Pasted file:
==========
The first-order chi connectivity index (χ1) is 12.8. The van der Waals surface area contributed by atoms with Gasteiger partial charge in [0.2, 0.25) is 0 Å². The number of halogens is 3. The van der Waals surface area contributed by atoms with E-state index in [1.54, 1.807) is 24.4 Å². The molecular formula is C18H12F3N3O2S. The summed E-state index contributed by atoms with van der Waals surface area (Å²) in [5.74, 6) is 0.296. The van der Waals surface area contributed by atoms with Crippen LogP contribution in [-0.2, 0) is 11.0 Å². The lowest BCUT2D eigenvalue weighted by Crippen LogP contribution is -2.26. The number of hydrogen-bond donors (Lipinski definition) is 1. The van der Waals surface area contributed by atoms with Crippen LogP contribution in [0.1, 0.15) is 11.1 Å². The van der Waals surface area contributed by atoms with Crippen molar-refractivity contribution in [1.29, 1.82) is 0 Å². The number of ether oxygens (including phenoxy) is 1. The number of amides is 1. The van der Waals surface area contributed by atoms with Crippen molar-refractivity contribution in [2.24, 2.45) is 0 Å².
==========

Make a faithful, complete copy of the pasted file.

The first-order chi connectivity index (χ1) is 12.8. The van der Waals surface area contributed by atoms with Gasteiger partial charge in [0.2, 0.25) is 0 Å². The number of halogens is 3. The van der Waals surface area contributed by atoms with E-state index in [1.54, 1.807) is 24.4 Å². The molecular formula is C18H12F3N3O2S. The summed E-state index contributed by atoms with van der Waals surface area (Å²) in [5.74, 6) is 0.296. The van der Waals surface area contributed by atoms with Crippen LogP contribution in [-0.2, 0) is 11.0 Å². The lowest BCUT2D eigenvalue weighted by Crippen LogP contribution is -2.26. The number of hydrogen-bond donors (Lipinski definition) is 1. The van der Waals surface area contributed by atoms with Crippen LogP contribution in [0.1, 0.15) is 11.1 Å². The van der Waals surface area contributed by atoms with Crippen molar-refractivity contribution in [1.29, 1.82) is 0 Å². The number of ether oxygens (including phenoxy) is 1. The number of amides is 1. The van der Waals surface area contributed by atoms with Crippen molar-refractivity contribution in [2.24, 2.45) is 0 Å².